It’s no doubt the President has proven he can shake the markets in 140 characters or less.
“I am working on a new system where there will be competition in the Drug Industry. Pricing for the American people will come way down!”
That was Trump’s fateful Tweet that seemingly brought the biotech rally to an end — and investors scrambling.
But biotech investors shouldn’t cower in fear of what Trump will Tweet next. Instead, it’s the perfect time to embrace the President’s influence over the sector.
In fact, something big is about to happen that could cement Trump’s legacy.
It won’t be the economy. Or “The Wall.”
And it won’t have to do with trade, or China, or Russia… or any other country.
But it could start saving the U.S. up to $158 billion a year in health care costs. And soon become the most important news to happen during the Trump administration.
Below, Ray Blanco discusses Trump’s new pick for FDA Chief, and how a more relaxed FDA means more innovation — and bigger profits for investors.
Profiting from The Biotech “Trump Trade”
By Ray Blanco
We now know who is nominated to run the world’s largest drug regulator.
Trump recently nominated Scott Gottlieb. Among other things, he’s been a deputy commissioner and a director of medical policy development at the FDA.
Gottlieb is going to have a huge impact on the U.S. economy; the FDA regulates 20 cents of every dollar American consumers spend.
And he’s also going to have an outsized impact for biotech investors who closely follow movements in the FDA.
That’s because Gottlieb favors speeding up the approval of generic versions of drugs. If you find yourself with development-stage biotechs in your portfolio, this isn’t a big downside risk for you. Generics take market share from drugs that are going off patent and losing their market exclusivity — something that doesn’t apply to a brand-new drug.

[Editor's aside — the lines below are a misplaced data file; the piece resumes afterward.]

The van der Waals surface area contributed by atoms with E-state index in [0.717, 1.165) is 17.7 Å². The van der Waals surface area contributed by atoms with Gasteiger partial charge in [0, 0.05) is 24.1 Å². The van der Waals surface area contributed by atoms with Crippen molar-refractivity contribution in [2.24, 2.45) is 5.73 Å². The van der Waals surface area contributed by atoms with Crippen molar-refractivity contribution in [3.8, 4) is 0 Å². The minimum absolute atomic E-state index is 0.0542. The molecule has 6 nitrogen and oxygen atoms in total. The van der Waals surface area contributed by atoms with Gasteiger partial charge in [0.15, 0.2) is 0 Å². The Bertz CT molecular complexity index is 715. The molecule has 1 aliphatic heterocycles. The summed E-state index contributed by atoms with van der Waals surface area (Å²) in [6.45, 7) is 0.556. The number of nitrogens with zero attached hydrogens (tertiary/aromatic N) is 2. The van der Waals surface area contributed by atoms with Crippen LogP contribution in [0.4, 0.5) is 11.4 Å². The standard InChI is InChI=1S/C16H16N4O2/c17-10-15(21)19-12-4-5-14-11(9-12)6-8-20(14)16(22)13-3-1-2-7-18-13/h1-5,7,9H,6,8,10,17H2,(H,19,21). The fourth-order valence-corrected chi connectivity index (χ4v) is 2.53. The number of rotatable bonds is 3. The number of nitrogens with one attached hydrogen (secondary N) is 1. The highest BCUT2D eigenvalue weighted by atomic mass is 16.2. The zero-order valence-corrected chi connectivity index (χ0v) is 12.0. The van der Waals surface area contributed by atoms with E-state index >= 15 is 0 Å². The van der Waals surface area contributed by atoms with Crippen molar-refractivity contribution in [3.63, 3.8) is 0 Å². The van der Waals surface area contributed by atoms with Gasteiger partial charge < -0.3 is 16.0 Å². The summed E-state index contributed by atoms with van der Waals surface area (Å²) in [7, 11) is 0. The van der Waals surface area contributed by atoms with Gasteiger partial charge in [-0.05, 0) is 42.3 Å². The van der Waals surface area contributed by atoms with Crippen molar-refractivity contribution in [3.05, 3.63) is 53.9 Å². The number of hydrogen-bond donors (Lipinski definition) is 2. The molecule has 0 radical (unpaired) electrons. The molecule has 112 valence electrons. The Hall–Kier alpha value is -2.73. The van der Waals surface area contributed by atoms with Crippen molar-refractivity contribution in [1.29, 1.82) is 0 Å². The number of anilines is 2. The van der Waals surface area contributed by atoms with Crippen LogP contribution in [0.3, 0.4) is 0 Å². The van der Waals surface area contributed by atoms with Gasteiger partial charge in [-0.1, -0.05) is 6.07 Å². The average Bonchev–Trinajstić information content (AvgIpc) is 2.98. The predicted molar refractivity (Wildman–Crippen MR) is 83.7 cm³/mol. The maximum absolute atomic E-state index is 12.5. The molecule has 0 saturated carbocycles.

In fact, pressure from generics could be very good for your portfolio. Pharma companies looking at steep revenue declines from newly approved generic competition will be looking to replace these drugs. They’ll be either developing new ones in-house with greater focus, or they’ll just buy up small biotechs with big promise.
Gottlieb also wants to speed approval of new drugs. He’s pointed out that the FDA’s prioritizing of consumer protection means it has often neglected guiding new medical innovations to market. He wants to help change the focus of the regulator to better balance blocking potentially harmful products with the harm of potentially lifesaving products never getting to people who need them.
And that too could prove to be very good for small biotech companies working on bringing new drugs to market… especially those working on breakthrough platforms, such as stem cell therapies and gene editing therapies.
As the U.S. regulator, the FDA controls what is far and away the world’s largest drug market.
Love Trump or hate him, the power of his bully pulpit, combined with his Gottlieb nomination could make Trump the greatest patient advocate of all time.
For biotechs, that could mean faster profits than ever before.
There’s a long-needed sea change in how we regulate new therapies coming.
And that’s going to be great for young, small, innovative biotech companies in the early stages of bringing breakthrough therapies in life-threatening diseases to the market.
To a bright future,